In another controversial foreign policy decision, Donald Trump has now added further fuel to the never-ending Israel-Palestine conflict and several world leaders are outraged by the peace settlement plan that he released yesterday.
The dispute over Israel-controlled territories, Gaza Strip, The West Bank and the holy city of Jerusalem has played out for over a century and, for 53 years has been perhaps the most complicated and controversial conflict in the Middle East.
“Today, Israel takes a big step towards peace,” Trump told BBC reporters, following the announcements of America’s latest plan to achieve a resolution between Isreal and Palestine. He is pursuing a two-state solution.
“My vision presents a win-win opportunity for both sides, a realistic two-state solution that resolves the risk of Palestinian statehood to Israel’s security.”
Trump has drawn up a conceptual map that illustrates the territories over which Israel is willing to negotiate and the US will recognise the sovreignity over the region. It will “more than double the Palestinian territory and provide a Palestinian capital in Eastern Jerusalem”. Trump also says that the US will open an embassy in Eastern Jerusalem. However, Jerusalem “will remain Israel’s undivided capital”, Trump says, after recognising Jerusalem as Irael’s capital rather than Tel Aviv, as it was before his administration got involved in negotiations.
Palestinians insist that Eastern Jerusalem, which was their territory prior to the 1967 Middle East War, will serve as any future sovereign state’s capital. Trump’s plan vaguely describes an opportunity for Palestine to build out its own sovereign state, but contains very few details. Neighbouring Jordan also has a religious trust set up to manage the disputes of holy sites in Jerusalem, such as Temple Mount and al-Haram al-Sharif. It also suggests that Jewish settlements in the West Bank will remain. However, the plan will be undeveloped for a further four years in order to ensure that Palestinians can study and fairly negotiate the terms of the plan.
“The only way to guarantee a lasting solution is to reach an agreement between all concerned parties,” United Arab Emirates’ ambassador to Washington, Yousef al-Otaiba said in a statement on Tuesday.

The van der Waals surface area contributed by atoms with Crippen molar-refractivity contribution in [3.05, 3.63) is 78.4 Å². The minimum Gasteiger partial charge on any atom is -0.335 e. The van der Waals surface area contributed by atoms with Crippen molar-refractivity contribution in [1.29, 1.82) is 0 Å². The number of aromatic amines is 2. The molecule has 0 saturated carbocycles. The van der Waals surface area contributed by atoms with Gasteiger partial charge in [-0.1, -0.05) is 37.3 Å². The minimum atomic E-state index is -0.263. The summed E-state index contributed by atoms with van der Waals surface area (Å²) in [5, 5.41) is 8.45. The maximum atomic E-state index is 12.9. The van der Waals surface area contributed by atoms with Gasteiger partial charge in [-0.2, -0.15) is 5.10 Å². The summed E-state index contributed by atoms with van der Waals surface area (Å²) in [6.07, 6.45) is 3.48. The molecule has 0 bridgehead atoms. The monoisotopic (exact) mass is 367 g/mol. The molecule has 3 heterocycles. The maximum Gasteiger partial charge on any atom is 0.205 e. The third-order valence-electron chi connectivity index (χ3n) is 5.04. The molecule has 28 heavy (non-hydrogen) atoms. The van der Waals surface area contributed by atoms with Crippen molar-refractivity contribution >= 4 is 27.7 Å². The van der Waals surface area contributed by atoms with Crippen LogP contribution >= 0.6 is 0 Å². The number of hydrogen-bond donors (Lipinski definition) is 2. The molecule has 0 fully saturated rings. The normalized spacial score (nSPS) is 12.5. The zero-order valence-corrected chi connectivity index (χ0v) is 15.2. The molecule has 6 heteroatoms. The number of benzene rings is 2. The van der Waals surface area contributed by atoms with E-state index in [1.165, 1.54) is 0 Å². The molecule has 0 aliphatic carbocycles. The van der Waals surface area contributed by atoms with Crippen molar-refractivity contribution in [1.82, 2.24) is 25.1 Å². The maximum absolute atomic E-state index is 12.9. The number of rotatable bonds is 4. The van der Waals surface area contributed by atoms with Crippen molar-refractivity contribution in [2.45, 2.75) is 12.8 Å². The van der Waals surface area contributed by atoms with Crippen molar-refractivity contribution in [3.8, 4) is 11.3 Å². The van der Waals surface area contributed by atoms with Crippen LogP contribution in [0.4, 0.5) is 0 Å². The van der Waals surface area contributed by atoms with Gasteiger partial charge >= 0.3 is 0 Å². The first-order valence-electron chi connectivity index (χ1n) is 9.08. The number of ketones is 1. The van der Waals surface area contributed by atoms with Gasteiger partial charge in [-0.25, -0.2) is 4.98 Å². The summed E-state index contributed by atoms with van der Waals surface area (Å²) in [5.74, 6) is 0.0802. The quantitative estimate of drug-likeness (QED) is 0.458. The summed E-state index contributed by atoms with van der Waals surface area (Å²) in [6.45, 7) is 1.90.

“The UAE believes that Palestinians and Israelis can achieve lasting peace and genuine coexistence with the support of the international community.”
Meanwhile, Iran’s President Hassan Rouhani has given Al Jazeera a far less positive response.
This is a deal between the Zionist regime (Israel) and America. Interaction with Palestinians is not on its agenda. This is not a peace plan but a plan of imposition and sanctions.”
Iran’s foreign ministry also said in a statement that, “The shameful peace plan imposed by America on the Palestinians is the treason of the century and doomed to fail.”
Hamas official, Sami Abu Zhuri later told Reuters, “Trump’s statement about Jerusalem is nonsense and Jerusalem will always be the land of the Palestinians. The Palestinians will confront this deal and Jerusalem will remain a Palestinian land.”
“After the nonsense that we heard today, we say a thousand no’s to the Deal of The Century,” Palestinian President, Mahmoud Abbas told Al Jazeera.
The Isreal-Palestine conflict dates back all the way to the Ottoman Empire and escalated with Britain’s 1917 “Balfour Declaration” that expressed support for a Jewish “national home” after they defeated the predominantly Muslim Empire in World War I. In 1947, the UN made it’s first attempt to partition the territory into Jewish and Arabic territories (which was supported by Jews and rejected by Arabs). Israeli statehood was declared in 1948, creating 700,000 Palestinian refugees and 800,000 Jews from surrounding Arab territories to be expelled from their homes. Then the 1967 Middle Eastern War kickstarted decades of bloodshed, primarily due to the Israeli forced occupation of the West Bank, Gaza Strip and Eastern Jerusalem – a move condemned by the UN Security Council. Between 1987 and 1993, we experienced the First Palestinian Uprising, which was a revolt against Israeli occupation and resulted in the 1993 Oslo peace accords being signed. It was effective until the Second Palestinian Uprising from 2000 to 2005. The last round of direct negotiations between Israel and Palestine ended in April 2014 and the last major event of this conflict came about when Trump announced in December 2017 the US recognition of Jerusalem as Israel’s capital, after which Palestine cut off relations with Trump’s administration.
For a very long time in what appears to be a never-ending conflict, Israel and Palestine have been and will be in dispute over boarders, settlements, refugees, Palestinian statehood and recognition, and over claims to religious sites in Jerusalem. And while Trump’s administration boast about an opportunity to create peace in the region, the truth is that he’s only met with Israeli Prime Minister, Benjamin Netanyahu, and not Palestinians to conduct negotiations for a peace settlement. This is not being well received and it appears that the conflict will endure.